Photo by Ben White on UnsplashOver the course of time, I will have a lot more to say about the subject that follows.  It is a topic that many families deal with.  It is a reality many in our parish and wider community personally have to live with.  It is sadly something that has been on the back burner of most Christian communities of faith, and this is not only unfortunate, but tragic.  What I am speaking about is mental health.

I believe it is now time we put mental health care and issues on the front burner of what we do at the Chapel, not only because we are compelled to address a need that is right in front of us, but because Jesus responded to mental health issues throughout his ministry.  Such stories in the Gospels may seem hard to find, but they are there, especially if we remember that the language we use now to discuss mental health issues was not the language used then.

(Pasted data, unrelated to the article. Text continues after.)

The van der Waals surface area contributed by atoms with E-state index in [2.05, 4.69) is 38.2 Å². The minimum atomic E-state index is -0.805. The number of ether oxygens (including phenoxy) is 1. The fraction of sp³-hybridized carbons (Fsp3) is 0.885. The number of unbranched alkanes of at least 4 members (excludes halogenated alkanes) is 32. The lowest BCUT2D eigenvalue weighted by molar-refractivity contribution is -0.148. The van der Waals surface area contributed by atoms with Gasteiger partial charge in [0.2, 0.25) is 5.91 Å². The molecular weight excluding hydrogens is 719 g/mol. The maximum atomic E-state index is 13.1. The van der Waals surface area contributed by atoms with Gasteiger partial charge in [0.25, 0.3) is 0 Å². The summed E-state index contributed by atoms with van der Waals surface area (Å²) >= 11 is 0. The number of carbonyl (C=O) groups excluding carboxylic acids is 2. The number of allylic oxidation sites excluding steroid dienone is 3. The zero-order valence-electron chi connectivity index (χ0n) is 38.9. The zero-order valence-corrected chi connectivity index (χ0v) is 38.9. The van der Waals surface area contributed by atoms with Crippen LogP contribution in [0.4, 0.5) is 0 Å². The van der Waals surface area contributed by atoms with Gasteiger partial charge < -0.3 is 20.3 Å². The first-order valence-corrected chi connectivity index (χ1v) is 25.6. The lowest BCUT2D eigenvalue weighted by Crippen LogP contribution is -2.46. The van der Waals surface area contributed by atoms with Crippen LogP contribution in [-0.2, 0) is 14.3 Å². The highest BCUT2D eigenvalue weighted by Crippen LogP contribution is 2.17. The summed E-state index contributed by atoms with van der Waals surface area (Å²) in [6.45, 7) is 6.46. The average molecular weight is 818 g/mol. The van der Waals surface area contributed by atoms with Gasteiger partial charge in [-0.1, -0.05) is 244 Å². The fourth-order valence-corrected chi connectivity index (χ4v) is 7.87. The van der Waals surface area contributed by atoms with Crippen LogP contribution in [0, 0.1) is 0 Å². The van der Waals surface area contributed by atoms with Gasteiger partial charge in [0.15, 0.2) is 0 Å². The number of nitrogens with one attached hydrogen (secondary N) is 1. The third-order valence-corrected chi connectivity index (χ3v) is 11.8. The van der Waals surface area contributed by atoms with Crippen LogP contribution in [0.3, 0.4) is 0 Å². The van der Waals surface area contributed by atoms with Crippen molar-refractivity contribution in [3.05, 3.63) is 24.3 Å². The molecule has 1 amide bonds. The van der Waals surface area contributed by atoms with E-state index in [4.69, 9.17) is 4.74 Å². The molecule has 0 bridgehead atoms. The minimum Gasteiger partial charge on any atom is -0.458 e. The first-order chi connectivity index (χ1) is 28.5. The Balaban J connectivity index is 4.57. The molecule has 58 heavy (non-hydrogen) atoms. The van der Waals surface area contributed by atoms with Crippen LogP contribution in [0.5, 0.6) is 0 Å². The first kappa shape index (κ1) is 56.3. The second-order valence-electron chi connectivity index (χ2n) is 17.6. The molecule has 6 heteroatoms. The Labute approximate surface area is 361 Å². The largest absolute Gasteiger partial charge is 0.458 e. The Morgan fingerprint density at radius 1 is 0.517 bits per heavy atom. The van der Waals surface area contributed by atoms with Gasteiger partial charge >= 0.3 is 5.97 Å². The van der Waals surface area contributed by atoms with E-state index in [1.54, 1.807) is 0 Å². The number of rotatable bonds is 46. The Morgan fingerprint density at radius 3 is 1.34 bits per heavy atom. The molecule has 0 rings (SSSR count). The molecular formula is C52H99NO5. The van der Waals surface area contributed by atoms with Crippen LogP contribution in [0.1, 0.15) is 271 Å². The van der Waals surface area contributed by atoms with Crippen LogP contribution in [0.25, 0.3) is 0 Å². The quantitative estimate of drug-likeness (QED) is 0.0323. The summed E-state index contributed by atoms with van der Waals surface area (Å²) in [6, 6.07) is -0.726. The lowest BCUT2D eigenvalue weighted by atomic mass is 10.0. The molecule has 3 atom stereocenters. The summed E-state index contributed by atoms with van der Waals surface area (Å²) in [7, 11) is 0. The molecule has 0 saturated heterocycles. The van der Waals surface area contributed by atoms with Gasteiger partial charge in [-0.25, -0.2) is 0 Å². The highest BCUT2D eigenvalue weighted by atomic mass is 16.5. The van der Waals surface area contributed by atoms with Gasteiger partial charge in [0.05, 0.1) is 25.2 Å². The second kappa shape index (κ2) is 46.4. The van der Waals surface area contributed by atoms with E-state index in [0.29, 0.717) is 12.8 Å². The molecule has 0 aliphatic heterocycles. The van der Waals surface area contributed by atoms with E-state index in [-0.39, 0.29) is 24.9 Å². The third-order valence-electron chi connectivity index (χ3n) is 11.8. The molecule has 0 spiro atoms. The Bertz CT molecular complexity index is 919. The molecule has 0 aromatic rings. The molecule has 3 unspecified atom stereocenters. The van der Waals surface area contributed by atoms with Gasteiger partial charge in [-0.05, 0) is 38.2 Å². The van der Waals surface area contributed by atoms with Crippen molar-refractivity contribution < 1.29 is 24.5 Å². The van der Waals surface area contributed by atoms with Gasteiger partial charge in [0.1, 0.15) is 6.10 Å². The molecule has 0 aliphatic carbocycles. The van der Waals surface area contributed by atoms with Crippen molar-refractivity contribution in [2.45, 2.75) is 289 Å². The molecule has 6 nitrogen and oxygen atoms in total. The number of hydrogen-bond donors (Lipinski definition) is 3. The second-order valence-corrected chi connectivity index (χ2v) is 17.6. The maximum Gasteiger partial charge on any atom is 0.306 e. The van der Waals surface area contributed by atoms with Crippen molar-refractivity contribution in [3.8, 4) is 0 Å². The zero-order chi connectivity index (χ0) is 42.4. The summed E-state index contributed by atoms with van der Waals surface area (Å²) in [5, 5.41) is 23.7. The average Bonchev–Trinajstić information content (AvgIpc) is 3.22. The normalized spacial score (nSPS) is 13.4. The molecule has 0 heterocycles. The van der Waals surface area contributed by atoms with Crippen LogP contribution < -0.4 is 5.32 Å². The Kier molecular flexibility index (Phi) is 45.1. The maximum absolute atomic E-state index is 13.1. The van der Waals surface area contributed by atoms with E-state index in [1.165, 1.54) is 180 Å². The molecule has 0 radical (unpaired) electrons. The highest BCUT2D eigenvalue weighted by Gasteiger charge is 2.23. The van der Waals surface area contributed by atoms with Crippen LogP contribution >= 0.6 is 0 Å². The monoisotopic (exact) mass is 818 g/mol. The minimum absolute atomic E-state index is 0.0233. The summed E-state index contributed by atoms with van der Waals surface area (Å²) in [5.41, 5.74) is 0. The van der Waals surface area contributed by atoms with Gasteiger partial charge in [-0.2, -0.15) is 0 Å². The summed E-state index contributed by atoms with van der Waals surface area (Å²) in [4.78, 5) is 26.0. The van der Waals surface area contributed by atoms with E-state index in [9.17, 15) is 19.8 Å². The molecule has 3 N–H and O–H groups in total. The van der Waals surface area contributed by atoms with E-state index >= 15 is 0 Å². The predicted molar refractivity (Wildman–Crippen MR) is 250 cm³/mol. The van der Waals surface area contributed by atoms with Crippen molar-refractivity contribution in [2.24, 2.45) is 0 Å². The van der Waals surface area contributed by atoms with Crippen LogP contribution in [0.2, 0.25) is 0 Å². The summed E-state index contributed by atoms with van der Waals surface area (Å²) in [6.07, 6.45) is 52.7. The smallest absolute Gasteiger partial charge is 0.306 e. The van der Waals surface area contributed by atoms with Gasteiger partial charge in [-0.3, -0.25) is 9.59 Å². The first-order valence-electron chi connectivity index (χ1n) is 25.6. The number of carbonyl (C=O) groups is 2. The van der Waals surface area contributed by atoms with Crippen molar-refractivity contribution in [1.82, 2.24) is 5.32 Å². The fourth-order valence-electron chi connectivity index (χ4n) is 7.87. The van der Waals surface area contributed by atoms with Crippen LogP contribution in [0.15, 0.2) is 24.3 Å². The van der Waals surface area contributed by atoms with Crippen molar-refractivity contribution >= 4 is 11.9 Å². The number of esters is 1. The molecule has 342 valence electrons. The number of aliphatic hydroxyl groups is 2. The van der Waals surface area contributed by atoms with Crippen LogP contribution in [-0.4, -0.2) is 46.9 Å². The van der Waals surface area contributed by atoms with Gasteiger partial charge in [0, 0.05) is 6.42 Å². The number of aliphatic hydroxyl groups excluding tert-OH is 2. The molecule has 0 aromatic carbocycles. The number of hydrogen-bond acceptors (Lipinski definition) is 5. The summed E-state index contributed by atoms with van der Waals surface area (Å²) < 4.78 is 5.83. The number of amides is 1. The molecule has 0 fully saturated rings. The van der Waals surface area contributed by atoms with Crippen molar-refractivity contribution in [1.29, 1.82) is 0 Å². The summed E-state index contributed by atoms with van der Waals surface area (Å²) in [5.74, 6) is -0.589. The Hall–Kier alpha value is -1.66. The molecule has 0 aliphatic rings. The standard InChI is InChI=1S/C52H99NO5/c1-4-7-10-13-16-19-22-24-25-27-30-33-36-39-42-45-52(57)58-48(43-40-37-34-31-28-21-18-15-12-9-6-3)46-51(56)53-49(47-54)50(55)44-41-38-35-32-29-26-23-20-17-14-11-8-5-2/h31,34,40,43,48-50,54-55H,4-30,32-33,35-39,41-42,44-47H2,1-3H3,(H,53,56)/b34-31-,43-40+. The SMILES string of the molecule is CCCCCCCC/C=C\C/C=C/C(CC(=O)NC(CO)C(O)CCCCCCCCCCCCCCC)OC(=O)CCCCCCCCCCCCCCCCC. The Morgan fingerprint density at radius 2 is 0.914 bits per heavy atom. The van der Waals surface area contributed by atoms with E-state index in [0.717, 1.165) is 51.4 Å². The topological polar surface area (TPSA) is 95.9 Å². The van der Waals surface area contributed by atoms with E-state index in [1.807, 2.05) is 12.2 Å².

Mental health issues and challenges confront most if not all families in one way or another, from substance abuse, to depression and anxiety, eating disorders, disordered relationships, stress, and difficulties in adjusting to changes, including aging, etc.  

As a result, members of our team are beginning to talk about how we can move mental health up the ladder of what the Chapel is about.  Our focus remains Jesus and worship, but over the years you will note that we have dramatically expanded many programs, including our Stephen ministry program (we now have 19 people providing one-to-one care).  In addition, part of our Children, Youth and Family programs are about creating healthy experiences and foundations that counter future mental health struggles.  

The point of my letter this week is to share my deep concern and passion about this issue, to encourage our community of faith to eliminate the stigma of mental health issues, to hopefully help those in our community who are silently suffering to come to us, and to make it clear that our purpose at the Chapel is to Love God and Love People (one way we will do this is by expanding what we do to address the mental health needs of our community).  

Let’s roll up our sleeves, drop silence and stigmas and hush hush, and together get to work to respond as Jesus does to the often hidden pain that surround us.